Julianna Margulies dives into real-life biohazard horror story ‘The Hot Zone’
After starring on two landmark hit television series and winning eight SAG Awards and three Primetime Emmy Awards, Julianna Margulies can pretty much pick and choose what projects she devotes her energy to. And the former “Good Wife” star will tell you, “Once I sign on, I’m in.” But when it came to the new NatGeo miniseries “The Hot Zone,” Margulies admits she was initially reluctant to dive in.
Based on the 1994 nonfiction bestseller by Richard Preston, “The Hot Zone” chronicles a real 1989 incident when the deadly Ebola virus made its way from Africa to an American research lab primarily used for military purposes. A U.S. Army veterinarian, Nancy Jaax (portrayed by Margulies), led the charge to contain the virus before it spread to the nearby Washington, D.C., suburbs. There was some controversy over Preston’s account of the events, but it was credited with influencing American policy on engaging deadly diseases around the globe.
As for Margulies, there were a number of factors that piqued her interest in the project, including the fact her “Good Wife” collaborator Ridley Scott was an executive producer and, most notably, the material itself.
“They sent me the first four scripts, and I couldn’t put it down,” Margulies says. “I mean, it’s a page turner and then it’s a horror story because then you realize it happened. I thought, ‘Oh, my God, we need to shed light on this.’ It was 2018 at the time, and I’m still reading about Ebola Zaire wiping out villages in Africa, and we’re no further along really.”
Margulies has joked in the past about the difficulty in learning complex medical jargon while portraying a nurse on “E.R.,” and it turned out “The Hot Zone” was just as difficult. Throw in the fact that the Toronto-based production was shooting multiple episodes at one time, and Margulies found herself flying home every weekend to New York with three scripts “trying to memorize which was what script. It was pretty chaotic.”
When her character ventured to the biohazard Level 4 lab set, Margulies says she felt “panicked.”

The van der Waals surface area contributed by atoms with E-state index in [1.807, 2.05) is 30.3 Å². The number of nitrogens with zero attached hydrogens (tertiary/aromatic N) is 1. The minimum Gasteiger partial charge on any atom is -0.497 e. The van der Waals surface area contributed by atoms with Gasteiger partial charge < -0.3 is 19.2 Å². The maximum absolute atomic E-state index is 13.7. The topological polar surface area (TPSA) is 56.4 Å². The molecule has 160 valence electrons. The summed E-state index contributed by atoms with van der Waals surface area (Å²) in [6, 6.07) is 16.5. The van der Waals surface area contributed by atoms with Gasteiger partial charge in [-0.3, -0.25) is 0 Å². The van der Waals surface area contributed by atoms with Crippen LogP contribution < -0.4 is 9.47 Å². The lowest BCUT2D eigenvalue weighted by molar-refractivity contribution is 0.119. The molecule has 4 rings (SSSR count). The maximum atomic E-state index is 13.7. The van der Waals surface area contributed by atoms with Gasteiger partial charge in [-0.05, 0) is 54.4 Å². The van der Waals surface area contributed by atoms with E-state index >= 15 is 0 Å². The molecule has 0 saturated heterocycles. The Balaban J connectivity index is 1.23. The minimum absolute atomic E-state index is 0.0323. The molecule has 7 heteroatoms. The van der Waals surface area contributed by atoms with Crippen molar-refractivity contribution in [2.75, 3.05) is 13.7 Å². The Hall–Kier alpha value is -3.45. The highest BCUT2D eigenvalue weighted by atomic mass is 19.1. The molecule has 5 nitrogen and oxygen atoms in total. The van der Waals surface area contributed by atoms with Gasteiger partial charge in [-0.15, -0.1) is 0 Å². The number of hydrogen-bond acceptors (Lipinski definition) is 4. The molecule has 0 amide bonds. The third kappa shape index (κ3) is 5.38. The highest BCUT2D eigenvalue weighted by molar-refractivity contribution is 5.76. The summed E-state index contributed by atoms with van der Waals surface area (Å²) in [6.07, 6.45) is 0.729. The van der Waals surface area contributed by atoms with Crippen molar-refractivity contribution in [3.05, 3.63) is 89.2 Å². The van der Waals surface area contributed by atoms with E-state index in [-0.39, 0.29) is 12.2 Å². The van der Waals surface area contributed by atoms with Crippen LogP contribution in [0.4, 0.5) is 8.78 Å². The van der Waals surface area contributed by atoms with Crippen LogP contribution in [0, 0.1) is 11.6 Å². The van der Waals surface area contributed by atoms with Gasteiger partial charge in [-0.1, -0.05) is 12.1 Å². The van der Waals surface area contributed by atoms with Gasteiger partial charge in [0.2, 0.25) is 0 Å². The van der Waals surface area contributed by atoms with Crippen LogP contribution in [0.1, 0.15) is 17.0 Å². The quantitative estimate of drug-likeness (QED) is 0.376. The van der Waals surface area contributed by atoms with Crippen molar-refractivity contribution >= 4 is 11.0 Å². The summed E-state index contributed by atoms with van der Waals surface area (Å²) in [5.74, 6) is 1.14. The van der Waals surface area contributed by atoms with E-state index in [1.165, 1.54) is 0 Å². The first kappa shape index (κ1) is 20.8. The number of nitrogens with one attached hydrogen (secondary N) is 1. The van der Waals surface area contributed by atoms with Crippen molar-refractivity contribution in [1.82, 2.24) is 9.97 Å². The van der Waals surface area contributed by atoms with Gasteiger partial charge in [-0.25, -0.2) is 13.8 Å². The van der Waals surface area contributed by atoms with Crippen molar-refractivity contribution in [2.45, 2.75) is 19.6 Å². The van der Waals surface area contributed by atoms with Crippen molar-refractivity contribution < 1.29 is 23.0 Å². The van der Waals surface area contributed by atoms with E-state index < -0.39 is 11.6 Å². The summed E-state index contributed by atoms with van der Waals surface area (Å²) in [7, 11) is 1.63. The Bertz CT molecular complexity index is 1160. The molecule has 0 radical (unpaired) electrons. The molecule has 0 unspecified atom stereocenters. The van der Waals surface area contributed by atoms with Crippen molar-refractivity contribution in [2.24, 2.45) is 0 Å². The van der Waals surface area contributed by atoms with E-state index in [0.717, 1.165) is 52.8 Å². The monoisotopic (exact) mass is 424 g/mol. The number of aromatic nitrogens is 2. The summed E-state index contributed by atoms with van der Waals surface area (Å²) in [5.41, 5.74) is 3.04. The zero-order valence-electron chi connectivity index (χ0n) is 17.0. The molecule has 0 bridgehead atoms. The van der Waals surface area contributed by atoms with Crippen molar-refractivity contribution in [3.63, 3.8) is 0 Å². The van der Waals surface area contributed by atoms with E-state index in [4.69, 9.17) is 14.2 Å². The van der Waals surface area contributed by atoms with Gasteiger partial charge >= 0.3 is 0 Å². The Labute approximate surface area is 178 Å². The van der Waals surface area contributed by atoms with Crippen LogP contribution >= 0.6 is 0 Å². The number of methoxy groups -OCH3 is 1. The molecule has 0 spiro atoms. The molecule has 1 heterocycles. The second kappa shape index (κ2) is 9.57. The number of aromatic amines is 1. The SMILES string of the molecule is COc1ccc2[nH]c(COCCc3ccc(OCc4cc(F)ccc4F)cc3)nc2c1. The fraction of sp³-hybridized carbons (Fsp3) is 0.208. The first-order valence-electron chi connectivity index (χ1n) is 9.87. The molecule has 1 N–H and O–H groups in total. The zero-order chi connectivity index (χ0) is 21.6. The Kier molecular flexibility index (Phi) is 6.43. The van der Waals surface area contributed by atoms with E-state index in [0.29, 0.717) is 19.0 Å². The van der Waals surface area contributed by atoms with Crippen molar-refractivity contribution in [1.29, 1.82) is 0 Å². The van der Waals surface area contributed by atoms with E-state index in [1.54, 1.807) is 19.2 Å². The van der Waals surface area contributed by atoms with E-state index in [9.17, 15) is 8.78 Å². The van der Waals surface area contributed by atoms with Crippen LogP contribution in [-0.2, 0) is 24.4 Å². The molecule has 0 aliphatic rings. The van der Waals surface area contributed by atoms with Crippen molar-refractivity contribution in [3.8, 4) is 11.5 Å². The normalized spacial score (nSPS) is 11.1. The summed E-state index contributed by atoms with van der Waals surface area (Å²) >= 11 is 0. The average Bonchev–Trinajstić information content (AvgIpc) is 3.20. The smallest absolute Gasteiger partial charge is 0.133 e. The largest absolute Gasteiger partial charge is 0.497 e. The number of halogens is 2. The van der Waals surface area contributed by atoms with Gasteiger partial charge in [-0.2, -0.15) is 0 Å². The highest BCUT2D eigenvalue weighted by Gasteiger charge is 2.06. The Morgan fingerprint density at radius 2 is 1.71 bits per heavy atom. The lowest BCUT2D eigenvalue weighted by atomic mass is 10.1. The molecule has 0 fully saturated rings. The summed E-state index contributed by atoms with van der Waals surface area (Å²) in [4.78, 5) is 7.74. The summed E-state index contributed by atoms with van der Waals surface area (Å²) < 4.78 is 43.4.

“It would take me a week to learn that dialogue just so it would roll off [the tongue] because I also knew that I would have to be doing all the technical lab work at the same time,” Margulies says. “On top of the fact that you’re in a hazmat suit, and in order to keep it ventilated there’s two fans going at all times. … All you’re hearing is the whirring sound from the fans.”
Impressing the people who still work in these labs along with the real Nancy Jaax became a priority for the actress. Margulies learned from Jaax that people panic in the hazmat suits, something she purposely tried to convey in her performance.
“That’s why [my character is] always looking in someone’s eyes, always, because that’s where you see the fear. And she’s an old hat at it,” Margulies says. “What’s so fascinating about Nancy Jaax is in 1989 she was the top of her field and she was the only woman. And not a lot’s changed, but she was so passionate about what she did.”
Jaax provided other key insider information to help keep the character realistic, like would she really be in uniform all the time as dictated by the script? Not a chance, Jaax said.
“No, no, no. Wear the camouflage, the Army jacket and Army pants because they were comfortable and in a lab I never wore stockings and a skirt. You can end up cutting your stockings because you’re working with blades all the time, so I never wore that stuff,” Margulies recalls.
Since the end of “The Good Wife” three years ago, Margulies has appeared in the box office hit “The Upside” and was a part of the ensemble of AMC’s “Dietland.” “The Hot Zone” is the first project she’s toplined since then, but there are three to four projects in development that she’s executive producing, two of which she might star in, she says.
“Doing ‘Dietland’ was so fun for me because it wasn’t on my shoulders and I could just go and act and have a ball. Work two days an episode and then come home,” Margulies notes. “After carrying something for seven years, I needed to just have fun and act, and not worry about everybody.”
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